Jump to content

Recommended Posts

This is kind of getting addictive.  my 2nd and 3rd attempts at a slip-joint.  I'm still pretty much just using Culver's design, but have been experimenting with using a pivot bushing, and how much clearance to leave to allow for a nice snappy action.  I'll probably start taking more liberties with the overall design now.  Both have blades from a mosaic bar I made for this purpose a few weeks ago, and nickel silver pins and bolsters.

I still have much to learn, but each of these has been a significant improvement over the previous one.

The first has stag scales and will be a birthday gift for my daughter's boyfriend.  (Yeah I know, but he is a good guy and I really like him in spite of my fatherly instincts :)

The second has jigged bone scales (I just bought the slabs already jigged), and is now my new EDC pocket knife.

 

IMG_20190622_131100372_HDR.jpg

 

IMG_20190623_150914.jpg

  • Like 6
Link to post
Share on other sites

Lookin' good!  I'm almost through with my first one, and it will not be the last either.  Same design, just 0-1 and jigged bone.  Not stag bone, Catalina from Culpepper & sons.  It will be my KITH knife.

  • Thanks 1
Link to post
Share on other sites

Brian, definitely impressive work for your 2nd and 3rd attempts - very clean and precise looking... as well as attractive over all.

 

While I have made friction folders before, I have never tackled a slip joint.  Looking at Steve Culver's website tutorials he uses some high end equipment.  From what I have read, making decent slip joints seem to necessitate precision equipment and has thus delayed me taking the plunge.  I don't believe that lacking fancy equipment prevents one from making good knives (overwhelming evidence of this by many talented smiths), but precision equipment seem to be pretty common for making quality folders. 

Brian, is Steve's book helpful if you are limited to a grinder and drill press as the most high end equipment in your shop? 

Is there a good book out there that shows how to make good slip joints without anything fancier than a drill press?

  • Thanks 1
Link to post
Share on other sites

With Steve's method all you need is a drill press and a couple of reamers.  You just have to buy precision ground bar stock to avoid having to get a surface grinder.

  • Thanks 1
Link to post
Share on other sites
1 hour ago, MikeDT said:

Brian, is Steve's book helpful if you are limited to a grinder and drill press as the most high end equipment in your shop?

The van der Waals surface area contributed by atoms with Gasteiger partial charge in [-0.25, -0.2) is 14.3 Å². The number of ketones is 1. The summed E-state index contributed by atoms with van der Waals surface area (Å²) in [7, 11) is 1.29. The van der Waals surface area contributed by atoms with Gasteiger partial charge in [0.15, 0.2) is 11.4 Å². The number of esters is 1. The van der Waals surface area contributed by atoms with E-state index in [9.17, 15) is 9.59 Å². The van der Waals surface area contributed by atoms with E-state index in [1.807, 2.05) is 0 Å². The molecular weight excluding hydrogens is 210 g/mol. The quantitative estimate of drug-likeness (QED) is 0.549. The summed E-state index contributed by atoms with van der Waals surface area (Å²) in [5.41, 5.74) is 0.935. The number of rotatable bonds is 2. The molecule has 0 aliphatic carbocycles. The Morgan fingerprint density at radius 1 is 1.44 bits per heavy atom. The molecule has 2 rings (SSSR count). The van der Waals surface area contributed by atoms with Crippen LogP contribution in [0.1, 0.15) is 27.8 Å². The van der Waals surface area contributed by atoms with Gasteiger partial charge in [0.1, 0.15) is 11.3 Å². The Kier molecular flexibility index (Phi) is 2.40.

Alan is right.  Steve assumes all you have is a drill press.  Reamers help, but aren't absolutely necessary.

I've built all of these with just a crappy benchtop drill press other than the time I borrowed on a friend's surface grinder to get my initial bar an even thickness.

  • Thanks 1
Link to post
Share on other sites
1 hour ago, Brian Dougherty said:

Thanks Alan.  I hope you plan to post some in-progress shots of your KITH ;)

 

Too late for that, sorry.  I didn't want to do another fail blog.  :lol:. And it's not too late to fail!  Final assembly is this weekend :ph34r:!

Link to post
Share on other sites

Brian, I like what your doing with these folders. It looks like you have found a niche in you talent stream!

Gary LT

  • Thanks 1
Link to post
Share on other sites
4 hours ago, Stuart Johnson said:

Very nice! I have slip joints on my radar, any chance you could post a link to the book of Steve's you are talking about?

Sure!

https://www.amazon.com/Slip-joint-Folder-Designing-Building-Culver/dp/1545388326/ref=sr_1_1?keywords=steve+culver&qid=1561722053&s=gateway&sr=8-1

Link to post
Share on other sites

These are most impressive for you initial couple of knives. I do have one suggestion to make regarding pin placement. (I know, I'm a nit-noid about pins)

IMNSHO: The rear pin is too close to the edge and the center pins need to be aligned with the point in the belly of the handle.

One more suggestion is to move the nail nick closer to the point to provide more leverage when opening the blade.

  • Thanks 1
Link to post
Share on other sites

Create an account or sign in to comment

You need to be a member in order to leave a comment

Create an account

Sign up for a new account in our community. It's easy!

Register a new account

Sign in

Already have an account? Sign in here.

Sign In Now
×
×
  • Create New...